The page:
2019 Collaborative Achievement Award Recipient
The Collaborative Achievement Award recognizes the excellence that results when architects work with those from outside the profession to improve the spaces where people live and work.
In his seminal book Life Between Buildings: Using Public Space, Jan Gehl, Hon. FAIA, challenged his readers to contemplate what they may often take for granted in open public spaces. The ideas he espoused in that volume—and in his work as an architect and planner—have for more than 50 years greatly shaped conversations about healthy, livable cities. A quiet activist, Gehl has equipped the profession with the tools it needs to continuously support society’s democratic ideals.
An honorary fellow of many of the world’s foremost architecture organizations, including the AIA, Gehl began his career as an architect restoring medieval churches in his native Denmark. In 1971, when Life Between Buildings was first published, Gehl laid out the incremental steps cities can take to dramatically improve their public spaces. The book has since been translated into 35 languages and continues to occupy the bookshelves of countless design professionals.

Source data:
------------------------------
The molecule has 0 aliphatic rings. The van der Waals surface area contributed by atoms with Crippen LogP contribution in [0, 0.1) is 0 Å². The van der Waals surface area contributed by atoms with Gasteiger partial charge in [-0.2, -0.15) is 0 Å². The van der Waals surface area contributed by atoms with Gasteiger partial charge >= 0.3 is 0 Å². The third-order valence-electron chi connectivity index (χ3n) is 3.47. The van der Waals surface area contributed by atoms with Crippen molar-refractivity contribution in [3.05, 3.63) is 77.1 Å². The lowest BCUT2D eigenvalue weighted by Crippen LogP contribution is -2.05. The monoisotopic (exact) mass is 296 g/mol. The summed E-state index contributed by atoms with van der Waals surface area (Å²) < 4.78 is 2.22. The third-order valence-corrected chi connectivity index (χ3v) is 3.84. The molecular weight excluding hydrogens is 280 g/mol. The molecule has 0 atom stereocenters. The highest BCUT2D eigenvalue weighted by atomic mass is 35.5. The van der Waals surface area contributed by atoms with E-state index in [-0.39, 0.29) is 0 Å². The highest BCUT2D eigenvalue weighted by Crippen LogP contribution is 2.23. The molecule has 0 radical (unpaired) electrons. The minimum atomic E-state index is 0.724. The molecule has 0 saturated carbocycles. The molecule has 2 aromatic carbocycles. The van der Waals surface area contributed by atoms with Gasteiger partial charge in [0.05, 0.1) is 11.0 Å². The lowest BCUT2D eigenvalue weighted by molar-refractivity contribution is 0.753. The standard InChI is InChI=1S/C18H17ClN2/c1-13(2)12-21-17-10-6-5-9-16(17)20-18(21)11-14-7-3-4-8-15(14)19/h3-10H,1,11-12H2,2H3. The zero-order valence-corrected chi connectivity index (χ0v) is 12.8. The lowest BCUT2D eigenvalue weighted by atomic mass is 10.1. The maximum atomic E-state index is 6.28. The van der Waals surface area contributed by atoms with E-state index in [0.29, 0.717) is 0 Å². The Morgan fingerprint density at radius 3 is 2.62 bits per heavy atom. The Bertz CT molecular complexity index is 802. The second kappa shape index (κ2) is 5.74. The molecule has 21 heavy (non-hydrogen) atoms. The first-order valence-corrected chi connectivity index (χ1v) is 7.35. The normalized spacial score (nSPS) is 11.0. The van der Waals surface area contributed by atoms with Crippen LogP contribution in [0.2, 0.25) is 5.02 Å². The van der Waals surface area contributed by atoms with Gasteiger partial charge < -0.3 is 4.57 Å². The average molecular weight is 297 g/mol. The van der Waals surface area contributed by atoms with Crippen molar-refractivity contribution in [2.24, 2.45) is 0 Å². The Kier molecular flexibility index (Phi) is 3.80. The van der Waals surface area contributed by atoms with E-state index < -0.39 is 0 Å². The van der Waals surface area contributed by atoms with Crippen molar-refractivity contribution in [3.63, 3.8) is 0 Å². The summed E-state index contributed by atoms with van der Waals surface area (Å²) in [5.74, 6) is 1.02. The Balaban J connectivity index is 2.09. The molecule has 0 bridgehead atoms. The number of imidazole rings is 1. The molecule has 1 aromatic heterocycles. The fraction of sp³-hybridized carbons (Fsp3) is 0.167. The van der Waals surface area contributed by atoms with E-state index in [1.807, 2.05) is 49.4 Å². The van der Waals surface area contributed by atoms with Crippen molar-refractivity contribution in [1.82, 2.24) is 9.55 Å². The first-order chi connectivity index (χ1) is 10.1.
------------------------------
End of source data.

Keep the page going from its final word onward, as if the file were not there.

In Copenhagen, where Gehl was born and continues to work, he studied the effect of removing cars from the city’s celebrated Strøget street beginning in 1962. In addition to perpetuating the rumor that he was behind the ban, his studies have convinced cities around the world to take similar action. His influence continues to shape Copenhagen, and during the celebration of the 850th anniversary of its founding the city named Gehl one of the 10 people who have had the greatest impact on the evolution of the city.
Through Gehl Architects, which he founded in 2001 and since 2011 has remained a senior adviser, Gehl and his team have led public life studies in 16 countries in Europe, Africa, South America, and the United States. In Amman, Jordan, Gehl worked with local architects to create Ashrafieh Square in one of the most economically challenged sections of the city, which previously contained no public space for its people.
Gehl’s enthusiasm for cities is infectious, and his ability to uncover their essential characteristics is unique. The profession as a whole remains indebted to him for crafting a language and methodology for understanding public life that continues to resonate.